Last issue I did something I don’t believe I’ve done in quite some time, I failed to write about Mother’s Day.
I did, in fact pen a piece in the 209 Magazine about my duo and the pride I feel in being their mother, that seemed plenty. That is until the actual day of Mother’s Day arrived and I reflected on how that day can be drastically different if you’re doing life as a single mom with young kids.
Before expanding further, I want to be clear on a few things. The first would be to state that this is a piece likely best suited for the mom doing the mom life of children solo. Yes, I know there are mom’s out there who feel when their spouses travel or work a ridiculous stretch of hours, days on end they are “single mommying” it – hate to tell ya … not really.
There’s no magic moment of respite for the mother (or father) doing the parent thing a la carte. So perhaps it’s safe to say, this piece is probably suited best for you.
There’s a weird, sort of awkward time that occurs between the pre-school years to the driving years when the kids of single parents are at the mercy of others by way of gift giving. Well, at least that was my initial thought as Mother’s Day 2019 came to a close.
Both kids now too old for classes making Mother’s Day crafts, which all moms love by the way, and not yet old enough to drive themselves to shop for something special for mom.
Personally, each year I make sure my duo send a card as well as a gift to their father for Father’s Day. They also live primarily with me, so that makes each of the two things a bit easier, as well as accessible.
When we first went from a family of four to three, I would spend a good couple of days weeks prior to Mother’s Day shopping online for something special I wouldn’t normally indulge in. This was also the time of classroom crafting, so gifts were somewhat bountiful. Hand crafted gifts always my favorite.
I can still recall those days of shopping for myself online and feeling “good for me. I work hard to do right by my children. I deserve this.” And well, I did.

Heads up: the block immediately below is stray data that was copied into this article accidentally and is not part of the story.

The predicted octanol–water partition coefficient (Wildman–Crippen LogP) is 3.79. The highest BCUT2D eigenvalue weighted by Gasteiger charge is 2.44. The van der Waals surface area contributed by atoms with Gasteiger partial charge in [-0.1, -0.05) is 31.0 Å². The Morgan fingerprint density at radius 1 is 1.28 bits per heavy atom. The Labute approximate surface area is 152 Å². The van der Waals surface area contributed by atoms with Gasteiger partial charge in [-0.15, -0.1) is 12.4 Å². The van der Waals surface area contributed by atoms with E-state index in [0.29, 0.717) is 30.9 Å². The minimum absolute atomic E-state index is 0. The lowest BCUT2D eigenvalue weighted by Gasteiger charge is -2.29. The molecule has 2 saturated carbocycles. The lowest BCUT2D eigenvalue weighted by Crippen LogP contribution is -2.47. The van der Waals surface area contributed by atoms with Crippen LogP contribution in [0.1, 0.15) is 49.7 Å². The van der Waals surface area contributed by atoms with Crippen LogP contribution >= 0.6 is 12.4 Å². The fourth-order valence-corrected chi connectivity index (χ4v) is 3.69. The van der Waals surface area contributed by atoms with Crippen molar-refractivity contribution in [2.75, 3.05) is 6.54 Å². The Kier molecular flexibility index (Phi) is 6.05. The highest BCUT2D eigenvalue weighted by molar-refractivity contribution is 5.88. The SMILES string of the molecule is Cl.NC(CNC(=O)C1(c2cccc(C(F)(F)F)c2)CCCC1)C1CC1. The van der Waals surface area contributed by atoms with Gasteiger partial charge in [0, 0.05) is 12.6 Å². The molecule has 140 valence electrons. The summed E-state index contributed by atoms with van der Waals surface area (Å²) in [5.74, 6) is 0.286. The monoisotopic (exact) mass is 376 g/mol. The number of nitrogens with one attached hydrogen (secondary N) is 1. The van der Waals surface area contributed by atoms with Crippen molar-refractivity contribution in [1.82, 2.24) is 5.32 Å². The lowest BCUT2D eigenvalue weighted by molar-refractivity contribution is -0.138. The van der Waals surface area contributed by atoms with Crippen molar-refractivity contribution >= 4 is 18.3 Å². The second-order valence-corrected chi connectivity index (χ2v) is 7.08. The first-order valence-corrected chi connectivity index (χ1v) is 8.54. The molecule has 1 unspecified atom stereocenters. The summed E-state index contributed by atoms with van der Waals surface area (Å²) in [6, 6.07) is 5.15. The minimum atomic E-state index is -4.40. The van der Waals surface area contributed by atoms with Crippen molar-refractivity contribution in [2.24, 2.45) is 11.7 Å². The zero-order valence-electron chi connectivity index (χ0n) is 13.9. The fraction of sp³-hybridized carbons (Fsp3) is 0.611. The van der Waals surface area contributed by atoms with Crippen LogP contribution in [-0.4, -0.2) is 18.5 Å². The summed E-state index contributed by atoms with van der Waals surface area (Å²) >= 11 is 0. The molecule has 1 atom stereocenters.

Like most moms regardless of marital status, my days begin and end with my children at the forefront of my day’s plans. That’s what parenting is all about, right?
This year, however, was a bit different. While the day was special and shared with my own mother as well as my children, well, there were no gifts to speak of. Both kids crafted something small and as a veteran mom I could tell each was done on the fly as they realized they were without a gift to go with the card someone helped them purchase.
I won’t lie; it stung a bit come day’s end. There’s a lot that goes into this mom life, most especially when you’re a one man show. Meeting a girlfriend (also a single mom) for a beer that night, we both shared our less than perfect Mother’s Day. Each acknowledging our gratitude to have time with our children and mothers but missing the gift aspect which so many others seemed to be enjoying, perhaps we’re shallow (insert laughter here) – not hardly.
Arriving home I thought back to the days of my online shopping. Staring at my laptop I contemplated jumping online and purchasing myself a little Mother’s Day treat and that’s when it hit me.
Truth be told, I’m oddly at a place in my life when faced with this gift buying decision, I came up empty. In that moment there wasn’t a single thing I could think of that I wanted. I’m usually a book, jewelry, workout clothes kind of girl for gifts – but alas nothing.
I immediately thought of the words my mom would always share and we all know so well, it’s the thought that counts. And that’s what I missed. Oh sure, a big vase of fresh cut flowers would have been amazing. A little necklace or special pair of earrings would have also been a sweet surprise.
The gift this year however came by way of the words they chose to place in the card and the last minute hand made gifts they managed to construct in a pinch.
The gift, I guess for this Mother’s Day came a bit different than every year past, for this year the gift was in the lesson not in the package.
So to the single parents navigating this journey a la carte here’s to hoping your days continue to be filled not just with lessons, but a package every now and again. The gift after all is not by way of its content, but by the thought which brought it to you in the first place.
Teresa Hammond is a staff reporter for The Oakdale Leader, The Riverbank News and The Escalon Times. She may be reached at firstname.lastname@example.org or by calling 847-3021.